Since we're assuming we've have selected only one file, it will be accessible via referring to the first element of the FileList object, at index 0.

The resulting File object will have the following properties:

  1. name with the value "foods.txt"
  2. size with the value 562
  3. type with the value "text/plain"
  4. lastModifiedDate holding a Date() object to denote the date shown in the snippet above.
  5. lastModified corresponding to the number of milliseconds since the the Unix Epoch to the lastModifiedDate.
Read more about Unix Epoch at JavaScript Dates.

The first three properties are fairly handy to us.

For example, we can show what file a user selected by displaying its name using name; or ensure that a file doesn't exceed a certain size limit by checking size or that it's only one of some given file types by checking type.

The last two aren't completely useless, but, at least, not on the same level as the former set of properties.

So now that even the File API is examined, why not move over to consider some real practical examples, and in the way also explore some of the methods on FileList.

Practical examples

First we'll see how to monitor file changes in an input element and log information for the new file selected.

The process is very simple - handle the change event on the input element, retrieve the first element in its files property, and finally extract information out of it.

<input type="file" id="fileInput">
var fileInput = document.getElementById("fileInput");

fileInput.onchange = function(e) {
    // retrieve the first File element
    var file = this.files[0];

    console.log("size:", file.size);
    console.log("type:", file.type);
The reason we select the first element here, in the files property (in line 5), is that we've omitted the multiple attribute on the input element. This means that only one file is allowed to be selected at a time, which in turn means that files will be a list with at most one element.

Now imagine that we select the foods.txt file, we saw in the section above, with this code in place. The console will then look something similar to the following:

name: foods.txt
size: 562
type: text/plain

The properties are equal to exactly what we had expected them to be equal to in the section above.

Next, let's consider a slightly more complicated example.

We'll see how to process multiple file objects selected using an input element, to display all their information in a table.

Consider the following code:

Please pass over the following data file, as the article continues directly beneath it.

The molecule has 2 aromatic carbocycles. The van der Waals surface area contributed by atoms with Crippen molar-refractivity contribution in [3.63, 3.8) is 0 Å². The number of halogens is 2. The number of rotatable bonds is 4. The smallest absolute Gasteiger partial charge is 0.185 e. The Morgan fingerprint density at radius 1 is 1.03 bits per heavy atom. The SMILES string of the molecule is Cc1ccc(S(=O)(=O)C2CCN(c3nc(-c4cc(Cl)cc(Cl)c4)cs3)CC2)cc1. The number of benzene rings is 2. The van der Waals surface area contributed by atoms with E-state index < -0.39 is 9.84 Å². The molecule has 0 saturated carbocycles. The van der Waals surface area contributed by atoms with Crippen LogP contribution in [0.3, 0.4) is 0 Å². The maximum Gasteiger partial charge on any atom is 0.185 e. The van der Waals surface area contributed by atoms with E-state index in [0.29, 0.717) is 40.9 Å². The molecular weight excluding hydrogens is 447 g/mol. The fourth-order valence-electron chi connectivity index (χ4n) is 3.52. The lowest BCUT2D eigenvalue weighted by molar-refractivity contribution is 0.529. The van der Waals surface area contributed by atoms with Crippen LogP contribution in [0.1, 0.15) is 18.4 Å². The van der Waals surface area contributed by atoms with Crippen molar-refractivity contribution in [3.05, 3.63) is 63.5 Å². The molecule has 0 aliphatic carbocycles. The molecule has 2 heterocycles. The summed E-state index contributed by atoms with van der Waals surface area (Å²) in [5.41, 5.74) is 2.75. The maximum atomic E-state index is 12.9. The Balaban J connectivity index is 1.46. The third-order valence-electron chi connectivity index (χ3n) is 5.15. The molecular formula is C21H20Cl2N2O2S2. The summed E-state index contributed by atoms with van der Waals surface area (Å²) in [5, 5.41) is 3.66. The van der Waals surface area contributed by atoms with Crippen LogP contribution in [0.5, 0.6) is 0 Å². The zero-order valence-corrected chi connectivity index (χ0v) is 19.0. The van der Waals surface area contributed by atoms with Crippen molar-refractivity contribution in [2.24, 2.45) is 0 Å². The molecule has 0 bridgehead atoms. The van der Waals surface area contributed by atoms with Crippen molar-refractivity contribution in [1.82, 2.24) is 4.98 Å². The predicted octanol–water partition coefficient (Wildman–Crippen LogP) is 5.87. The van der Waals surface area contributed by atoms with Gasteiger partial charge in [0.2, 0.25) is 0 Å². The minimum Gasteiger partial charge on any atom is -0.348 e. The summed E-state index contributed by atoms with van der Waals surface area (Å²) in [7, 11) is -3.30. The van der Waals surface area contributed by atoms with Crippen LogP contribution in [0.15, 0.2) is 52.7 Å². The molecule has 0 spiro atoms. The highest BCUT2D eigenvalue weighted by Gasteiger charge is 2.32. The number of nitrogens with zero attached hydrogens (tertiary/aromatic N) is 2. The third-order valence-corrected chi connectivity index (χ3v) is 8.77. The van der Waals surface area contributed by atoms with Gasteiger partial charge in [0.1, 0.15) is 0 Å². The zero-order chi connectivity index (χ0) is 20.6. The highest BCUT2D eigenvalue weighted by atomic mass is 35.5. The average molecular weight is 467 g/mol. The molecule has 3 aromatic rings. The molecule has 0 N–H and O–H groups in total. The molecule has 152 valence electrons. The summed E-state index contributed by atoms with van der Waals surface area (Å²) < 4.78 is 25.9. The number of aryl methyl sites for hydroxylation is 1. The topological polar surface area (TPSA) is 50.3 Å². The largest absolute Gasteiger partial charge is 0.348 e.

<input type="file" id="fileInput" multiple>

    <tbody id="desc"></tbody>

Very simply, we have an input element with the multiple attribute on, to select multiple files; and a table to show all their data.

The scripting part goes as follows:

var fileInput = document.getElementById("fileInput");
var tableBody = document.getElementById("desc");

fileInput.onchange = function(e) {
    var files = this.files;
    var html = [];

    // iterate over all files
    for (var file of files) {
        // generate row markup for each file

    // finally create all table rows
    // and add them the tbody element
    tableBody.innerHTML = '<tr>' + html.join('</tr><tr>') + '</tr>';

Live Example

The input element is selected in fileInput and assigned an onchange handler to take care of all the display logic.

Whenever one selects a bunch of files, the change event fires and consequently the onchange handler shown above gets fired.

Inside the handler, we iterate over all the elements in the files object of the input element using the for...of loop, and deal with each File element separately.

For each File element, we retrieve its name, size and type, and put these inside a formatted markup string, and finally push this string onto an html array.

The reason of doing so is to avoid string concatenation - it's relatively inefficient as compared to pushing all the strings in an array and then concatenating them just once!

Don't avoid all your string concatenation cases - only avoid those where you think you're about to do a lot of concatenation!

Even in our example, we weren't concatenating a lot of files. Nonetheless we used the array method only to demonstrate how to make even simple-looking programs more efficient!

Finally, we join all the required markup and place it inside the <tbody> element.

This completes our, so-called, complicated example. You might probably agree that it wasn't that complicated, do you?

Construct a file input interface that only accepts a single file less than or equal to 200KB.

If the file is less than 200KB, log "OK" otherwise log "Limit Exceeded".

The property size holds the size of the selected file, in units of bytes. Therefore, in one way, we check size against the value 200000 (200 * 1000).

<input type="file" id="fileInput">
var fileInput = document.getElementById("fileInput");

fileInput.onchange = function(e) {
    var file = this.files[0];
    if (file) {
        if (file.size <= 200000)
            console.log("Limit Exceeded!");

In line 5, we check file in order to ensure that a file is actually selected in the input element while we are in the onchange handler.